Still flogging the idea that you can give a good beating?

June 30, 2006

Our monthly guide to some of the conferences taking place around the world

In the past 200 years not everyone's attitude to domestic violence has evolved, discovers Harriet Swain

What are your views on smacking? On what should happen to husbands who beat their wives? On who should look after old people? On how to treat the babysitter?

These questions will be discussed at The Politics of Domestic Authority in Britain, a conference hosted by Cambridge University next month. The speakers are mostly historians and their papers focus on the period between 1800 and 2000.

Clearly, these issues are as relevant today as they were 200 years ago, something the conference organisers are well aware of. In fact, contemporary relevance will be an explicit part of the two-day event. The intention is to produce a publication for History and Policy , a web-based journal that aims to provide a historical perspective for policymakers and thinkers.

"The hook for the conference is my sense that the Government is very interested at the moment in renegotiating the boundaries of domestic space and coming up with new ways of intervening in domestic relationships, or authorising different kinds of people to intervene," says Lucy Delap, a research fellow at King's College, Cambridge, and the conference organiser.

But she adds that the Government seems to have an ambivalent approach to some of the groups involved, such as parents. On the one hand it wants more intervention by schools and other agencies, but on the other hand it emphasises parents' rights.

The conference will concentrate on three themes: marriage and the relationship between husbands and wives; relationships between the generations; and the relationship between those working in the domestic environment, such as cleaners and childcarers, and their employers.

"One of the things we are trying to do is make working in the home more of a headline debate," Delap says. While domestic service was much debated in the 1960s, it seems to have slipped from the political agenda. "We need to raise the servant question again," she says.

It will be a small event - about 60 people - but the aim is to encourage human geographers, anthropologists, historians and sociologists to talk across their disciplines about the meaning of domestic space and the power relations within it.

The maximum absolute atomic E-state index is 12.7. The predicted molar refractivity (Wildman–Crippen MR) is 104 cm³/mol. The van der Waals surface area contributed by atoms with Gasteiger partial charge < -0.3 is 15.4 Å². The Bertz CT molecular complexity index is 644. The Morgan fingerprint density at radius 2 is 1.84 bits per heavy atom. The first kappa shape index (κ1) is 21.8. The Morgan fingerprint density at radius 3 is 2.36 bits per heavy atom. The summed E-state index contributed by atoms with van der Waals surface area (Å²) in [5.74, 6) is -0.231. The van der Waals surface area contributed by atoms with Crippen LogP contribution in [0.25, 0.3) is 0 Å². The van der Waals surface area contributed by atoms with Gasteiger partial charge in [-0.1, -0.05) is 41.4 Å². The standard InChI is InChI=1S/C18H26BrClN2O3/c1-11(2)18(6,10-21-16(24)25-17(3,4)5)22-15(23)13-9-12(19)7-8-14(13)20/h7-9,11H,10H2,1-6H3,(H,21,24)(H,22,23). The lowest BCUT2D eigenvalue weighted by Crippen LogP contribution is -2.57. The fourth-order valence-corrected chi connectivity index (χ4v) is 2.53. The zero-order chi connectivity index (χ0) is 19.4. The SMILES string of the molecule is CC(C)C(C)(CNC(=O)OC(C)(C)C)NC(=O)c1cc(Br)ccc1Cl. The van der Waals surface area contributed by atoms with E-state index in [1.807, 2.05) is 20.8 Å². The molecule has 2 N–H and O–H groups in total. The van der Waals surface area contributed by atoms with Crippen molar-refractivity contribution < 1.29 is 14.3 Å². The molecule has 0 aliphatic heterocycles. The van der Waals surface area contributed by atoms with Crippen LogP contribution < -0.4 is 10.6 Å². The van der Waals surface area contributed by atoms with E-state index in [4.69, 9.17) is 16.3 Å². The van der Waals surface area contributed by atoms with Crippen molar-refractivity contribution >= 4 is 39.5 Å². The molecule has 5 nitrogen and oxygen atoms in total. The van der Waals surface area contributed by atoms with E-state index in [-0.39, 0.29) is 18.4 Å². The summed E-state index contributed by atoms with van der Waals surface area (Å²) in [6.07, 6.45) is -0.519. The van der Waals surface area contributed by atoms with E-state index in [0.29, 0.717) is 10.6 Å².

Papers range from Leonore Davidoff's discussion of the role of siblings, aunts and uncles in domestic life to Rob Boddice's on 19th-century boarding schools; from Hera Cook's take on highly sexually active men and male lechers to Valerie Sanders's look at godfathering.

One of the major themes is violence. Deborah Thom, who is working on a book on corporal punishment, will look at how such punishment began to be seen as unacceptable and whether this shift happened, as is thought, in the 1960s. She argues that attitudes had begun to change much earlier, as progressive magistrates began to suggest that floggings were ineffective and as parents became more prepared to look outside tradition and listen to experts. But she also shows the strength of resistance to the idea that beating children doesn't work - resistance that persists to the present day.

In 1936, a commission of inquiry recommended that flogging young men who had committed crimes should stop, but that change did not occur until the late 1940s. Similarly, flogging at school continued into the late 1960s, in spite of evidence that, taking all other factors into account, schools that used corporal punishment had worse discipline than those that did not.

She suggests that it could be to do with the idea that children's bodies are malleable, that if you control them you can control a child's soul.

But, she says, "I still don't have an answer to why people go on believing in it. There is something very deep-seated about the enthusiasm for corporal punishment."

Nevertheless, the idea that beating children - or indeed wives - is wrong seems self-evident to most of us in the 21st century. But beware of making assumptions, warns Ben Griffin, lecturer and director of studies in history at Girton College, Cambridge. He says that in the past 100 years there has been a complete shift in thinking about child custody, for example. In the middle of the 19th century, married women had no right of custody over their children. It was considered common sense that custody should go to the husband. Similarly, it was assumed that husbands had complete rights of ownership over their wives' bodies. Marital rape became illegal in this country only in 1994.

"We need to be aware of the ebb and flow of these things," Griffin says.

"There have been dramatic changes in the ways issues have been conceptualised in the past 200 years. We need to be aware that what appears common sense to us is actually recent historical formation."

He says this is something that historians need to point out to anyone wrestling with questions of domestic authority, be they family politicians or real ones.

The Politics of Domestic Authority in Britain takes place at King's College, Cambridge, July 26-.

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